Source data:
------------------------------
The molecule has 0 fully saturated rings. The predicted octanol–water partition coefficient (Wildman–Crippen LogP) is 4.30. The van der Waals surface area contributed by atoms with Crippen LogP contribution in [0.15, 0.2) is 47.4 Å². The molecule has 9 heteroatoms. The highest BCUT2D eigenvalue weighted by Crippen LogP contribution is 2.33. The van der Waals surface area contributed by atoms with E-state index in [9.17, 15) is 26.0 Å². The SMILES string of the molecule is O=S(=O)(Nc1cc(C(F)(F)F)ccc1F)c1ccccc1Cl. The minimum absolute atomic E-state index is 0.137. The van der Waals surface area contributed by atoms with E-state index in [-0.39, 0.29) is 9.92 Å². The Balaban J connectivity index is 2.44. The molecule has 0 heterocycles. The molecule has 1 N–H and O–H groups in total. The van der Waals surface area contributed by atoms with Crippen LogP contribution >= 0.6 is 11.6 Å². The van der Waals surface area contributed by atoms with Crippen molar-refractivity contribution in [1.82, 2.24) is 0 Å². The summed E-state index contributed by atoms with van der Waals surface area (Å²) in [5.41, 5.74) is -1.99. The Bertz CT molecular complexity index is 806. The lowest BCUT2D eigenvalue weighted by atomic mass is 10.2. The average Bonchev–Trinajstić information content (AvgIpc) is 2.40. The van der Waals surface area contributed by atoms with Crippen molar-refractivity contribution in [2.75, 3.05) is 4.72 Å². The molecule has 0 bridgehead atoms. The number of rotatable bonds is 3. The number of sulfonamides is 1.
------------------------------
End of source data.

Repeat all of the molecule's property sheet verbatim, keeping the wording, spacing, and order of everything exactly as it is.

The molecule has 0 fully saturated rings. The predicted octanol–water partition coefficient (Wildman–Crippen LogP) is 4.30. The van der Waals surface area contributed by atoms with Crippen LogP contribution in [0.15, 0.2) is 47.4 Å². The molecule has 9 heteroatoms. The highest BCUT2D eigenvalue weighted by Crippen LogP contribution is 2.33. The van der Waals surface area contributed by atoms with E-state index in [9.17, 15) is 26.0 Å². The SMILES string of the molecule is O=S(=O)(Nc1cc(C(F)(F)F)ccc1F)c1ccccc1Cl. The minimum absolute atomic E-state index is 0.137. The van der Waals surface area contributed by atoms with E-state index in [-0.39, 0.29) is 9.92 Å². The Balaban J connectivity index is 2.44. The molecule has 0 heterocycles. The molecule has 1 N–H and O–H groups in total. The van der Waals surface area contributed by atoms with Crippen LogP contribution >= 0.6 is 11.6 Å². The van der Waals surface area contributed by atoms with Crippen molar-refractivity contribution in [1.82, 2.24) is 0 Å². The summed E-state index contributed by atoms with van der Waals surface area (Å²) in [5.41, 5.74) is -1.99. The Bertz CT molecular complexity index is 806. The lowest BCUT2D eigenvalue weighted by atomic mass is 10.2. The average Bonchev–Trinajstić information content (AvgIpc) is 2.40. The van der Waals surface area contributed by atoms with Crippen molar-refractivity contribution in [2.75, 3.05) is 4.72 Å². The molecule has 0 bridgehead atoms. The number of rotatable bonds is 3. The number of sulfonamides is 1.